Point Reflected in a Plane
Date: 7 Jun 1995 17:41:42 -0400 From: DAVID Subject: Help fast Hi! I need to know how I can calculate the coordinates of a point p'. I have given the point p and a plane E. The point p is supposed to be reflected (don't know the real name) by E. How do I get p'? E E p------E------p' E E E Thanks Dog! ## CrossPoint v3.02 ##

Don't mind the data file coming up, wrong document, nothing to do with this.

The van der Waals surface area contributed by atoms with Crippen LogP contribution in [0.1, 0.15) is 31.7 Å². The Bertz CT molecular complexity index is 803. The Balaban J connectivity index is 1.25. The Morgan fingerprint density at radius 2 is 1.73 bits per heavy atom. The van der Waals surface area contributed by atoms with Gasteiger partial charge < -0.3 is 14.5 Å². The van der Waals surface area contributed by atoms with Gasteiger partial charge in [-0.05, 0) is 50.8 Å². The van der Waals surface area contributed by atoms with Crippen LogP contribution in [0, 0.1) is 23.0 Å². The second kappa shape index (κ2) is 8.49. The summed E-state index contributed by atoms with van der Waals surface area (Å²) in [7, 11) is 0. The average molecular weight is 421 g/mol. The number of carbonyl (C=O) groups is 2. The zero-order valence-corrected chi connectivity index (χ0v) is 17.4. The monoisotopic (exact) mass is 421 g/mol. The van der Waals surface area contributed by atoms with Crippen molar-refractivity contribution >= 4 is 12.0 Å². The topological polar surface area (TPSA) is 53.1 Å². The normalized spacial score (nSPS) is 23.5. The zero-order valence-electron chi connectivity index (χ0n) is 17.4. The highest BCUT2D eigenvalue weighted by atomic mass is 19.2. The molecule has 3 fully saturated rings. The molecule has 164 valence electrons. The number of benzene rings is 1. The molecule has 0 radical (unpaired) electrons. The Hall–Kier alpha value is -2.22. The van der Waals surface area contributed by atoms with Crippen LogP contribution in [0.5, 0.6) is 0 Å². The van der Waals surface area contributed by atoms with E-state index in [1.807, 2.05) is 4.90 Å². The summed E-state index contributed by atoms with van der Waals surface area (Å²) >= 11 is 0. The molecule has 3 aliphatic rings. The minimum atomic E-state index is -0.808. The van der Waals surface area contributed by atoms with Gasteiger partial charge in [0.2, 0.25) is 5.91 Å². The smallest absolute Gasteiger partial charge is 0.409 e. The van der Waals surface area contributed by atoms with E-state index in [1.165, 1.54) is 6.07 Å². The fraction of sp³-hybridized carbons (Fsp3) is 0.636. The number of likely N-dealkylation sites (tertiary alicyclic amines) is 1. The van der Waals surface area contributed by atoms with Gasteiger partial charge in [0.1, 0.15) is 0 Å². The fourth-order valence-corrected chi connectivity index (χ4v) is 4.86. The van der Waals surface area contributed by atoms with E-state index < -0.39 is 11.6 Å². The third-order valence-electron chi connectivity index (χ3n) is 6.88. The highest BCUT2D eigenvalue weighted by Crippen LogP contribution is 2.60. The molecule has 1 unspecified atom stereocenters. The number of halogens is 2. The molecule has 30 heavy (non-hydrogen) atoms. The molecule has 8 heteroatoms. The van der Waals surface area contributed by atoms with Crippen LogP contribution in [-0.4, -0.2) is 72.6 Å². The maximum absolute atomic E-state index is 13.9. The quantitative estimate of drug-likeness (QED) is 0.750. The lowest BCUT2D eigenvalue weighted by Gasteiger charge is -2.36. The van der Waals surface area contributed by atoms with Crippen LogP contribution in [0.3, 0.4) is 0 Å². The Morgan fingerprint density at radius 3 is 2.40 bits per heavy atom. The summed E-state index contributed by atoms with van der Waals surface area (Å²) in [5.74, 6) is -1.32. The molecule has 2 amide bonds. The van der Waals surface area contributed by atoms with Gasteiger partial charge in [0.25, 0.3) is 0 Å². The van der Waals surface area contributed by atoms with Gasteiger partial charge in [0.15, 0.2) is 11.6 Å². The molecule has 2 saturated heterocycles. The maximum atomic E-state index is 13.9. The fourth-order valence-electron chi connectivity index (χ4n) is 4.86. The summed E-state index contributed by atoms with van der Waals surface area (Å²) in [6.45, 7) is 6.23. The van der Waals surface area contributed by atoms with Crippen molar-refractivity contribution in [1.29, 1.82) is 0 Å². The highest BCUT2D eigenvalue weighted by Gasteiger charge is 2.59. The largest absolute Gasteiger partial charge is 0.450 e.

Date: 8 Jun 1995 09:57:52 -0400 From: Dr. Ken Subject: Re: Help fast Hello there! I'll go through an example with you, and then I'll leave it to you to generalize the process. Let's say we have the point p = (1,2,3) and the plane 2x + 3y + 5z = 3. The first thing we're going to try to do is find the point in the plane that's closest to p, and then we're going to be done with the hard part of the problem. The shortest distance to the plane is going to be the perpendicular distance, i.e. along a line perpendicular to the plane. Since the vector (2,3,5) is perpendicular to our plane (you can always get a perpendicular vector from the coefficients in the plane equation), we can find our point by finding a point on the line (1,2,3) + t(2,3,5) that's in the plane, i.e. solve the following equation for t: 2(2t+1) + 3(3t+2) + 5(5t+3) = 3 4t + 2 + 9t + 6 + 25t + 15 = 3 38t = -20 t = -10/19 So now the point in the plane that's closest to p is (1,2,3) + -10/19*(2,3,5), i.e. (-1/19, 8/19, 7/19). Now to get p', just find the difference between (1,2,3) and (-1/19, 8/19, 7/19), which is (-20/19, -30/19, -50/19), and add it to (1,2,3) twice: we get (-21/19, -22/19, -34/19). See how that works? If there's anything that's not clear to you in this, write us back and ask about it. -K
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